Maritime Museum of the Atlantic

We loved our Halifax berth at the Maritime Museum, right downtown within walking distance of the city’s many attractions. One of the most memorable exhibits at the museum covers the 1917 Halifax Explosion, the largest man-made detonation prior to the development of nuclear weapons. On December 6th, 1917 the explosives-laden SS Mont-Blanc collided with the…

2016-36: Eureka to Bodega Bay

Friday, October 21, 2016: Change of PlansThe NOAA Marine Forecast early this morning called for Small Craft Warnings.  Most of the wind and wind waves will occur from noon to midnight tonight south of  Point Arena.  So we have delayed ou…

We Are Out of Here

We like squeezing into and out of tight places, and the fuel dock in Uturoa is high on the fun-factor …Read More

2016-35: Crescent City to Eureka

Tuesday-Wednesday, October 18-19, 2016:  Road TripCrew Dick Squire drove from his Malibu home to San Luis Obispo this morning.  Alex joined him for the road trip back to Crescent City.  Last week when the big storms blew into the Pacific…

Halifax Pub Crawl

Halifax proved to be a real challenge for us. The city has so many pubs and breweries that we couldn’t possibly get to them all, even limiting ourselves to the highest rated ones. But we gave it a strong effort. The pubs we visited from September 13th through 19th, 2016 in Halifax, Nova Scotia follow….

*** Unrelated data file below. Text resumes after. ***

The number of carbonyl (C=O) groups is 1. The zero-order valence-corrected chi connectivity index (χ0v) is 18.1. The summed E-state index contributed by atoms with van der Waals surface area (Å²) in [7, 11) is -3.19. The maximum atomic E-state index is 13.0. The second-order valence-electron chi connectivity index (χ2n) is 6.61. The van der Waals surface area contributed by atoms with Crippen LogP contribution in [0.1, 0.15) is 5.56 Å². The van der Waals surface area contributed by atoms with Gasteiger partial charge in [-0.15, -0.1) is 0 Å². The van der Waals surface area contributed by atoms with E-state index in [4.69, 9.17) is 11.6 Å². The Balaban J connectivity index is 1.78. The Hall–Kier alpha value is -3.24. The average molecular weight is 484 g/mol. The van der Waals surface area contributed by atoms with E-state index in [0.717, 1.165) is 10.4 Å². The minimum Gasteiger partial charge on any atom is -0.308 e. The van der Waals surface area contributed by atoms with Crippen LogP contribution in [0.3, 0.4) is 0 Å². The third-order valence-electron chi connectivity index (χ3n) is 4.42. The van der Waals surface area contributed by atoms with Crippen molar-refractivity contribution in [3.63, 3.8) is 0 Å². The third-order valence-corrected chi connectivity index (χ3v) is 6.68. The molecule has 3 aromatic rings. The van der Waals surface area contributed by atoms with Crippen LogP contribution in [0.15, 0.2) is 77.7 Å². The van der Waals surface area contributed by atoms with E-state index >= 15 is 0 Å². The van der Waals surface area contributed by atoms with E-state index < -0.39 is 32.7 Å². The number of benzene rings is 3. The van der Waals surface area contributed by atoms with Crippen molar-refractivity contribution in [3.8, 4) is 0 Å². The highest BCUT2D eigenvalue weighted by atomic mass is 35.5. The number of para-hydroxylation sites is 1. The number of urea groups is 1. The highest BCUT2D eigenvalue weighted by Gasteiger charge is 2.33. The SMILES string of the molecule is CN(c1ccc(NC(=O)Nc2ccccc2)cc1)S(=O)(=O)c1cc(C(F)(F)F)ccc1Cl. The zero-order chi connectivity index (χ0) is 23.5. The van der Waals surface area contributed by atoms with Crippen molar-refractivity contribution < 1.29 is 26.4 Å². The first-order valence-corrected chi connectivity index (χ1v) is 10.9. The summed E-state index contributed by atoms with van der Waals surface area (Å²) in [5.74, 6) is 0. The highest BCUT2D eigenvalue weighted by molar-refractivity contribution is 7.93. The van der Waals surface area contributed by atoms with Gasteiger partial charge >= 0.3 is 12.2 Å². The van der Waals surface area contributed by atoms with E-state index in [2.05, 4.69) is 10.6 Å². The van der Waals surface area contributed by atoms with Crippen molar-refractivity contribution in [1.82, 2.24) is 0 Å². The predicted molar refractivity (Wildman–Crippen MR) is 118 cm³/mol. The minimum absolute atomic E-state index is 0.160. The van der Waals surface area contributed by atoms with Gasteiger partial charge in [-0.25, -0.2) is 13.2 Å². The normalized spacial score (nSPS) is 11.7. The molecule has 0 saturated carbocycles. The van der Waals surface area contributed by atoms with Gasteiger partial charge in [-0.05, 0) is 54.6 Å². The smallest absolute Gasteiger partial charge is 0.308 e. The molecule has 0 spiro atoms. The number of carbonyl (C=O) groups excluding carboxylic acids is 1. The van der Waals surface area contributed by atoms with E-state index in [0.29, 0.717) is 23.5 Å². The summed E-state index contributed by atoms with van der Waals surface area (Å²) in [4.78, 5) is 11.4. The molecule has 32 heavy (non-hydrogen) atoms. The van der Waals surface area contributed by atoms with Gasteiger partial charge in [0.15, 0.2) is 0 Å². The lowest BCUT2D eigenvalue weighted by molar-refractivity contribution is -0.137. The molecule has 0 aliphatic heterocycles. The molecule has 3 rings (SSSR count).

Envoy is currently anchored in Ormos Vlikkho, Greece – a secure anchorage waiting for a front with heavy rain and 30 knot winds to pass over. It’s not always sunshine in the Med during Autumn.

Leaving Rethimno we cruise west again to visit another first-time destination – the village of Georgiopoli situated at the mouth of two rivers with the fresh water coming down from the mountains making the anchorage’s water temperature coolish for swimming.
We’re the only boat here and are able to stay one great night before the northerly swell kicks in again making the anchorage untenable. A few passing fishermen comment adversely about our anchoring position but there seems plenty of room for them to pass us safely to reach the river where they moor to the shore. We figure they’re just not used to seeing vessels of Envoy’s size anchored there.

Beautiful tree-lined street in Georgiopoli

This taverna beckons you to come and have a cold beer

Amy and Laurie having breakfast in the courtyard of a shaded taverna

We set off for Ormos Milati, as described in a previous posting, and as usual Envoy is attracting a lot of attention with her distinct and unusual appearance, paravanes out, and flopper-stoppers gently rising and falling. Many people in small craft, and even people swimming come up to us to talk and ask questions.